Take the 2-minute tour ×
Stack Overflow is a question and answer site for professional and enthusiast programmers. It's 100% free, no registration required.

The docs for NSDataReadingOptions state:

NSDataReadingUncached

A hint indicating the file should not be stored in the file-system caches. For data being read once and discarded, this option can improve performance.

That all makes sense. I'm curious if there's a way to know if a file already resided in the file-sysem caches.

For example, if I need to perform a large amount of file reading, it might make sense to prioritise reading files which already reside in the cache.

share|improve this question
1  
What's the idea behind priorities? You need to read 100 files, 10 are cached with 1s read time, 90 uncached with 2s read time. You'll always find out that it takes 190s to read them all, no matter what the read order was. –  ott-- May 17 '12 at 21:54
2  
Ah, but if I happen to read the uncached ones first, evicting the others from the cache, then all reads end up uncached, taking 200s in total –  Mike Abdullah May 18 '12 at 9:13
add comment

1 Answer

I am afraid here we can relay only some suppositions as no official documentation is available on this.

  • The file system of iOS is supposed to be Hierarchical File System (HFS) the same as that one of OS-X (see iOS filesystem HFS?)
  • HFS uses Unified Buffer Cache (UBC)
  • UBC caches file data in chunks rather then the whole file - this is the first point, even if part of the file is cached you can't know whether the whole file is cached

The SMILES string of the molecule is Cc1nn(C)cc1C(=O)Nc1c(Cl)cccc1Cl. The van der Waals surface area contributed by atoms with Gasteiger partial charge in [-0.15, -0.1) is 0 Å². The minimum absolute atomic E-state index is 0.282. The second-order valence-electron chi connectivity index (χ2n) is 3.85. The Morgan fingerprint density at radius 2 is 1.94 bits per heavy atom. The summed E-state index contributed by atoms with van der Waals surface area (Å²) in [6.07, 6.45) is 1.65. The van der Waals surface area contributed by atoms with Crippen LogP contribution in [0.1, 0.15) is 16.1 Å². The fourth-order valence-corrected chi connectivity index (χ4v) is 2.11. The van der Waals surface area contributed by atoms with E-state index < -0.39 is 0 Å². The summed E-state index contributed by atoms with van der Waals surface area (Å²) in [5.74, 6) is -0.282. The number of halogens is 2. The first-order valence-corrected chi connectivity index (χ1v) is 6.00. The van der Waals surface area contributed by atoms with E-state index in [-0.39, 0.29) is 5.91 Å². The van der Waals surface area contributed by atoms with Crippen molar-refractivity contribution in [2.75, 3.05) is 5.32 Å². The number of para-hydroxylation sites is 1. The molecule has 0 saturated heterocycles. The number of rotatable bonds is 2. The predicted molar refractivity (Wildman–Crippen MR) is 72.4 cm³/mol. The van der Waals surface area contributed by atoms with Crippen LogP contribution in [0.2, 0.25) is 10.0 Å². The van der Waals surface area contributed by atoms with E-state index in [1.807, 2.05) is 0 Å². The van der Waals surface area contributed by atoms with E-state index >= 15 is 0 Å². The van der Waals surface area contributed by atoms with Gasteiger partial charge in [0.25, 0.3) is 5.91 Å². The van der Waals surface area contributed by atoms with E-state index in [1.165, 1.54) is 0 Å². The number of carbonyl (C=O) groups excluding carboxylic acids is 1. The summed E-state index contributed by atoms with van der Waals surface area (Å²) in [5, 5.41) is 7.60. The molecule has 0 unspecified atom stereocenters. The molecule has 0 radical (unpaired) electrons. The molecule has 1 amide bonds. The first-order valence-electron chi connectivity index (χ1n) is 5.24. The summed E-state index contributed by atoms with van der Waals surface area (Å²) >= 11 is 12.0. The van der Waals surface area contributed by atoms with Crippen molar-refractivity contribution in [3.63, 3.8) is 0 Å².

• There are no any APIs or kernel commands to control the contents of UBC (so this answers your question with NO).

Some interesting links to read:

  • Testing the UBC
  • This guy tried to get some info about the contents of UBC under (jailbreaked) iPhone
  • The only control over the file system cache mentioned in the documentation is the same flag you also found.

Your option to ensure that a file can be accessed quickly is to map the file onto a page of the virtual memory as described in the same doc of Apple.

share|improve this answer
    
Sorry for the confusing tags there that someone added, I'm interested in this for all Cocoa platforms, not just iOS. I figure they behave the same in this case though, as the filesystems are basically the same. –  Mike Abdullah May 25 '12 at 23:21
    
So when you say there's no API to control the contents of the UBC, you're including any sort of inspection as part of that right? i.e. I don't want to edit the cache in any way, merely find some information about it; and there's no API for that either, right? –  Mike Abdullah May 25 '12 at 23:24
    
I answered from the iOS point of view. Under that OS there are surely no public APIs to gather more information about the cache. I collected all publicly available information that is not under NDA. –  MrTJ May 27 '12 at 12:29
add comment

Your Answer

 
discard

By posting your answer, you agree to the privacy policy and terms of service.

Not the answer you're looking for? Browse other questions tagged or ask your own question.